And a lot of love, too. :)

    I learned a lot from your blog and love it.

    Thank you, Dr. Bad Astronomer!

  22. PhilippeC

    Oh my! I think I read most of these 7000 posts….
    This means I’ve spent a lot of time absorbing your knowledge of the universe…

    But didn’t you start debunking bad science in movies even before that, on your own blog (before discover magazine) ?

  23. Jess Tauber

    62 is not arbitrary. Nickel-62 (with 28 protons and 34 neutrons) is the most densely packed nucleus in the entire periodic system. It is also related as the closest whole number 100x the lower value of the Golden Mean. All sorts of things like this show up in the periodic system, and they don’t seem to be arbitrarily or randomly sorted or mapped either. The highest naturally occurring element, plutonium, is atomic number 94, which is twice 47, a Lucas number (just as 34 above is Fibonacci). Now one COULD argue that 47, as in Romney’s 47 percent bums and moochers, is arbitrary, but coming from someone who flips on every issue except salivating over the presidency, would that really be fair? For HIM, this might constitute the closest the quantum-indeterminacy candidate comes to dropping out of state superposition.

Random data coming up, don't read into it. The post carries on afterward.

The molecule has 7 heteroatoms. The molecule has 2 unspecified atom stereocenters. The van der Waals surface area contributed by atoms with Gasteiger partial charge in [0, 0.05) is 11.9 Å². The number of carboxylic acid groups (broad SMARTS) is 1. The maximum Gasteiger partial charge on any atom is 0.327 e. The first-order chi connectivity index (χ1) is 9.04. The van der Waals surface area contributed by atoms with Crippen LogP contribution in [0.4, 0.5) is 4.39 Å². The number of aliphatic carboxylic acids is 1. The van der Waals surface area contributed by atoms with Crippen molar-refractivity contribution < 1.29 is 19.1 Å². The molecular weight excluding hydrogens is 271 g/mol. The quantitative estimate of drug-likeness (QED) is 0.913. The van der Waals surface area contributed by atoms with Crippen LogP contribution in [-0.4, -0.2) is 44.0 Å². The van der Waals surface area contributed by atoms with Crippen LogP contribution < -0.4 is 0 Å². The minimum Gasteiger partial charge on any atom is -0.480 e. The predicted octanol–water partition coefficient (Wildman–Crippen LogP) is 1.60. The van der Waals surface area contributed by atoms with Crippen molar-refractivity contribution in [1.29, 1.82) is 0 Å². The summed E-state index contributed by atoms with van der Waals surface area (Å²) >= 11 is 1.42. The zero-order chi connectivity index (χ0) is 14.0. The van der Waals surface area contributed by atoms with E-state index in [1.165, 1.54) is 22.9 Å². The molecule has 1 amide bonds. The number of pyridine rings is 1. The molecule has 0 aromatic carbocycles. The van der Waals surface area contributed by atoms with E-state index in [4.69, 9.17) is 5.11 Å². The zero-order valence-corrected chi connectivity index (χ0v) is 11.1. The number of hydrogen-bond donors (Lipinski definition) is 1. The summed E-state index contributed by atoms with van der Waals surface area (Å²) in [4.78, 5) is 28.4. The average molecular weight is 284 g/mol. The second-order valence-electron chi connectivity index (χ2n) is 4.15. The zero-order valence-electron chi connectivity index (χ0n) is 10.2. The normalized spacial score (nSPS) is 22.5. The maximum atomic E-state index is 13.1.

24. Scottynuke

    Keep it up, Phil, and we’ll soon need the Webb to see all the way back to the beginning of the blog! Well done, and my sincere thanks for all you do!

  25. Diederick

    Thank you, and congratulations.

  26. colin

    Without doubt my favourite bit is the cows head

  27. Todd

    Hey Phil, Congrats on the 7k!

    I’ve loved the blog for ages and my wife loves the pics and time-lapseseseseses!

    Cheers friend.

  28. Jon Hanford

    I see where Phil mentions that Deneb may be the illuminating star for the North American Nebula. However, other stars have been proposed to illuminate this nebula. In 2005, a pair of astronomers proposed that a heavily obscured O5V star, 2MASS J205551.25+435224.6, was responsible for illuminating both the North American and Pelican nebulae:

    http://www.caha.es/newsletter/news05b/Comeron/ngc7000.html

    http://adsabs.harvard.edu//abs/2005A%26A…430..541C

    I haven’t seen any followup to this paper, but they make a reasonable argument for their candidate star.